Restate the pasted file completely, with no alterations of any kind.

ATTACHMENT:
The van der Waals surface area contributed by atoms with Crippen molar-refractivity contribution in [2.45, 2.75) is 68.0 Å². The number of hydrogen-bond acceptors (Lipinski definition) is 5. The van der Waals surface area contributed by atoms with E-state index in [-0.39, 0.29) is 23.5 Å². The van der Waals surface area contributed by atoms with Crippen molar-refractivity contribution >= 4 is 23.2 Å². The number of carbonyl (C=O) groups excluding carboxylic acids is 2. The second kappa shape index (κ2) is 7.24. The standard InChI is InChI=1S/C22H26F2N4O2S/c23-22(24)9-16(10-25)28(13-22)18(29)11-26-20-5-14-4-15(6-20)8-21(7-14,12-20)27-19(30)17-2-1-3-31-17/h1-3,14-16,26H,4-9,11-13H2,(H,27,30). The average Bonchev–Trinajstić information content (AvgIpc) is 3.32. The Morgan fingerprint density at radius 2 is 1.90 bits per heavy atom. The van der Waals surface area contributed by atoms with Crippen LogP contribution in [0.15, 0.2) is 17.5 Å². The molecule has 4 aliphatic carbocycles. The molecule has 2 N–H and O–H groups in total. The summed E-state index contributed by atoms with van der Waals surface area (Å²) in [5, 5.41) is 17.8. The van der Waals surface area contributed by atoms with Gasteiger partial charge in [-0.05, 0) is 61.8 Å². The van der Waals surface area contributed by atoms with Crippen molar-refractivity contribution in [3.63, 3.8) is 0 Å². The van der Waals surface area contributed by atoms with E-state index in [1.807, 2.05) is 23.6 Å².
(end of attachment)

The van der Waals surface area contributed by atoms with Crippen molar-refractivity contribution in [2.45, 2.75) is 68.0 Å². The number of hydrogen-bond acceptors (Lipinski definition) is 5. The van der Waals surface area contributed by atoms with E-state index in [-0.39, 0.29) is 23.5 Å². The van der Waals surface area contributed by atoms with Crippen molar-refractivity contribution >= 4 is 23.2 Å². The number of carbonyl (C=O) groups excluding carboxylic acids is 2. The second kappa shape index (κ2) is 7.24. The standard InChI is InChI=1S/C22H26F2N4O2S/c23-22(24)9-16(10-25)28(13-22)18(29)11-26-20-5-14-4-15(6-20)8-21(7-14,12-20)27-19(30)17-2-1-3-31-17/h1-3,14-16,26H,4-9,11-13H2,(H,27,30). The average Bonchev–Trinajstić information content (AvgIpc) is 3.32. The Morgan fingerprint density at radius 2 is 1.90 bits per heavy atom. The van der Waals surface area contributed by atoms with Crippen LogP contribution in [0.15, 0.2) is 17.5 Å². The molecule has 4 aliphatic carbocycles. The molecule has 2 N–H and O–H groups in total. The summed E-state index contributed by atoms with van der Waals surface area (Å²) in [5, 5.41) is 17.8. The van der Waals surface area contributed by atoms with Gasteiger partial charge in [-0.05, 0) is 61.8 Å². The van der Waals surface area contributed by atoms with Crippen molar-refractivity contribution in [3.63, 3.8) is 0 Å². The van der Waals surface area contributed by atoms with E-state index in [1.807, 2.05) is 23.6 Å².